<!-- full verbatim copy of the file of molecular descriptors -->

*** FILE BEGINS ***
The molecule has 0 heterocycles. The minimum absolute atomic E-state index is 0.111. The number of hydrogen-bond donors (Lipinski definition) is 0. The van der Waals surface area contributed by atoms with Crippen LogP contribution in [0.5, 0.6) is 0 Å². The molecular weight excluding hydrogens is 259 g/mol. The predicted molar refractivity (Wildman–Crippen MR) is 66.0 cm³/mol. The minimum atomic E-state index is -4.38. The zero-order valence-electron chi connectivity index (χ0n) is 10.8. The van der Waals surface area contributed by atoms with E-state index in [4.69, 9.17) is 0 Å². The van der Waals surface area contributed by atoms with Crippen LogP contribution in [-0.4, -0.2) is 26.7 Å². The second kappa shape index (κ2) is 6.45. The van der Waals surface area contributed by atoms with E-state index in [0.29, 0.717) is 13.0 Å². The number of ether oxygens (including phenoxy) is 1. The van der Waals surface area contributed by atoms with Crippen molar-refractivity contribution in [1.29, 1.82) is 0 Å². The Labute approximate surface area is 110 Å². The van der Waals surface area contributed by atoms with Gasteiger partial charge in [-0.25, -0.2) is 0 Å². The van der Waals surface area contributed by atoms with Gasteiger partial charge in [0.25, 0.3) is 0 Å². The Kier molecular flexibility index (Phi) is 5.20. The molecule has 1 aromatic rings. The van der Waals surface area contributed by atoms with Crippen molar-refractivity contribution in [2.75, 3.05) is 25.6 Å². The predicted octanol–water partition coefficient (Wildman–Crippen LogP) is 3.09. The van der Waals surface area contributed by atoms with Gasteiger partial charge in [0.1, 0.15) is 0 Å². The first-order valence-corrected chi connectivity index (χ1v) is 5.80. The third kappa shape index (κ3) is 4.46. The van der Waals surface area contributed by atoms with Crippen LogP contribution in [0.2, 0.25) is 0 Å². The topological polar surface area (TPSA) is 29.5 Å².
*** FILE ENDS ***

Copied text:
The molecule has 0 heterocycles. The minimum absolute atomic E-state index is 0.111. The number of hydrogen-bond donors (Lipinski definition) is 0. The van der Waals surface area contributed by atoms with Crippen LogP contribution in [0.5, 0.6) is 0 Å². The molecular weight excluding hydrogens is 259 g/mol. The predicted molar refractivity (Wildman–Crippen MR) is 66.0 cm³/mol. The minimum atomic E-state index is -4.38. The zero-order valence-electron chi connectivity index (χ0n) is 10.8. The van der Waals surface area contributed by atoms with E-state index in [4.69, 9.17) is 0 Å². The van der Waals surface area contributed by atoms with Crippen LogP contribution in [-0.4, -0.2) is 26.7 Å². The second kappa shape index (κ2) is 6.45. The van der Waals surface area contributed by atoms with E-state index in [0.29, 0.717) is 13.0 Å². The number of ether oxygens (including phenoxy) is 1. The van der Waals surface area contributed by atoms with Crippen molar-refractivity contribution in [1.29, 1.82) is 0 Å². The Labute approximate surface area is 110 Å². The van der Waals surface area contributed by atoms with Gasteiger partial charge in [-0.25, -0.2) is 0 Å². The van der Waals surface area contributed by atoms with Gasteiger partial charge in [0.25, 0.3) is 0 Å². The Kier molecular flexibility index (Phi) is 5.20. The molecule has 1 aromatic rings. The van der Waals surface area contributed by atoms with Crippen molar-refractivity contribution in [2.75, 3.05) is 25.6 Å². The predicted octanol–water partition coefficient (Wildman–Crippen LogP) is 3.09. The van der Waals surface area contributed by atoms with Gasteiger partial charge in [0.1, 0.15) is 0 Å². The first-order valence-corrected chi connectivity index (χ1v) is 5.80. The third kappa shape index (κ3) is 4.46. The van der Waals surface area contributed by atoms with Crippen LogP contribution in [0.2, 0.25) is 0 Å². The topological polar surface area (TPSA) is 29.5 Å².